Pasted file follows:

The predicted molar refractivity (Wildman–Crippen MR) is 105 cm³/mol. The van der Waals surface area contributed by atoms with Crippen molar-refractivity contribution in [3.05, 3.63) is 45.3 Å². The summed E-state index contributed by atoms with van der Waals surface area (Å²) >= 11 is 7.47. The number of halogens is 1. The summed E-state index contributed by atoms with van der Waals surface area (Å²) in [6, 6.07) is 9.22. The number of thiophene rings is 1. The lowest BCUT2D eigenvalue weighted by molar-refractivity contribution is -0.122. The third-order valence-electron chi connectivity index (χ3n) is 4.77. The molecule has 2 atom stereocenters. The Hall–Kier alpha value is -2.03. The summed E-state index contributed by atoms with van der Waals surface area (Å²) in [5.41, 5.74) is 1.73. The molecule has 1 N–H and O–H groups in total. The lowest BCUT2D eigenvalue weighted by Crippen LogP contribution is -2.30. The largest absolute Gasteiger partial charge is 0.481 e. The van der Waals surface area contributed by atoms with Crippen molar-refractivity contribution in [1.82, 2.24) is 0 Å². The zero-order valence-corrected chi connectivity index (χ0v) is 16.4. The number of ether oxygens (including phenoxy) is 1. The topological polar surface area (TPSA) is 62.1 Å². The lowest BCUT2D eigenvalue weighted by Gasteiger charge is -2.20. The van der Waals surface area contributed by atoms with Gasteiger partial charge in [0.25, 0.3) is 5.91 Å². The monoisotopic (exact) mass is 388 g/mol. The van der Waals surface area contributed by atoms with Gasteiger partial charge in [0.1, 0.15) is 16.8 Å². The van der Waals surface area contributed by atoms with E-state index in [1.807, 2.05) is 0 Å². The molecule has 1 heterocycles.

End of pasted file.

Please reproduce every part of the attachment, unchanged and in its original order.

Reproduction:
The predicted molar refractivity (Wildman–Crippen MR) is 105 cm³/mol. The van der Waals surface area contributed by atoms with Crippen molar-refractivity contribution in [3.05, 3.63) is 45.3 Å². The summed E-state index contributed by atoms with van der Waals surface area (Å²) >= 11 is 7.47. The number of halogens is 1. The summed E-state index contributed by atoms with van der Waals surface area (Å²) in [6, 6.07) is 9.22. The number of thiophene rings is 1. The lowest BCUT2D eigenvalue weighted by molar-refractivity contribution is -0.122. The third-order valence-electron chi connectivity index (χ3n) is 4.77. The molecule has 2 atom stereocenters. The Hall–Kier alpha value is -2.03. The summed E-state index contributed by atoms with van der Waals surface area (Å²) in [5.41, 5.74) is 1.73. The molecule has 1 N–H and O–H groups in total. The lowest BCUT2D eigenvalue weighted by Crippen LogP contribution is -2.30. The largest absolute Gasteiger partial charge is 0.481 e. The van der Waals surface area contributed by atoms with Crippen molar-refractivity contribution in [1.82, 2.24) is 0 Å². The zero-order valence-corrected chi connectivity index (χ0v) is 16.4. The number of ether oxygens (including phenoxy) is 1. The topological polar surface area (TPSA) is 62.1 Å². The lowest BCUT2D eigenvalue weighted by Gasteiger charge is -2.20. The van der Waals surface area contributed by atoms with Gasteiger partial charge in [0.25, 0.3) is 5.91 Å². The monoisotopic (exact) mass is 388 g/mol. The van der Waals surface area contributed by atoms with Gasteiger partial charge in [0.1, 0.15) is 16.8 Å². The van der Waals surface area contributed by atoms with E-state index in [1.807, 2.05) is 0 Å². The molecule has 1 heterocycles.